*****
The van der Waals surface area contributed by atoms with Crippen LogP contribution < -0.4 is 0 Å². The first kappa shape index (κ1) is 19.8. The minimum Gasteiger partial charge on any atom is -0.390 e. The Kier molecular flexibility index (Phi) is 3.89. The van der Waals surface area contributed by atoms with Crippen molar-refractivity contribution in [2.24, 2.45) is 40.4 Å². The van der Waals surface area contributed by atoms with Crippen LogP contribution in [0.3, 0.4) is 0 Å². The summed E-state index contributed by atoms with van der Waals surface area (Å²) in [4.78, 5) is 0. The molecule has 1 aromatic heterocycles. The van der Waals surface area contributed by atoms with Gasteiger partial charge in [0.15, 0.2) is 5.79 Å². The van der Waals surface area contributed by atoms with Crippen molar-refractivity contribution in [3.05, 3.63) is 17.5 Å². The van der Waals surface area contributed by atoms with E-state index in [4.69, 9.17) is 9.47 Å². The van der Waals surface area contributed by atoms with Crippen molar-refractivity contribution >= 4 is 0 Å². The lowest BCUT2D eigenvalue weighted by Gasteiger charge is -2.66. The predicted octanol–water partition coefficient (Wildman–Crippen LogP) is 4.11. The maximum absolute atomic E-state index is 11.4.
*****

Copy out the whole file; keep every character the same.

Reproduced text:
The van der Waals surface area contributed by atoms with Crippen LogP contribution < -0.4 is 0 Å². The first kappa shape index (κ1) is 19.8. The minimum Gasteiger partial charge on any atom is -0.390 e. The Kier molecular flexibility index (Phi) is 3.89. The van der Waals surface area contributed by atoms with Crippen molar-refractivity contribution in [2.24, 2.45) is 40.4 Å². The van der Waals surface area contributed by atoms with Crippen LogP contribution in [0.3, 0.4) is 0 Å². The summed E-state index contributed by atoms with van der Waals surface area (Å²) in [4.78, 5) is 0. The molecule has 1 aromatic heterocycles. The van der Waals surface area contributed by atoms with Gasteiger partial charge in [0.15, 0.2) is 5.79 Å². The van der Waals surface area contributed by atoms with Crippen molar-refractivity contribution in [3.05, 3.63) is 17.5 Å². The van der Waals surface area contributed by atoms with E-state index in [4.69, 9.17) is 9.47 Å². The van der Waals surface area contributed by atoms with Crippen molar-refractivity contribution >= 4 is 0 Å². The lowest BCUT2D eigenvalue weighted by Gasteiger charge is -2.66. The predicted octanol–water partition coefficient (Wildman–Crippen LogP) is 4.11. The maximum absolute atomic E-state index is 11.4.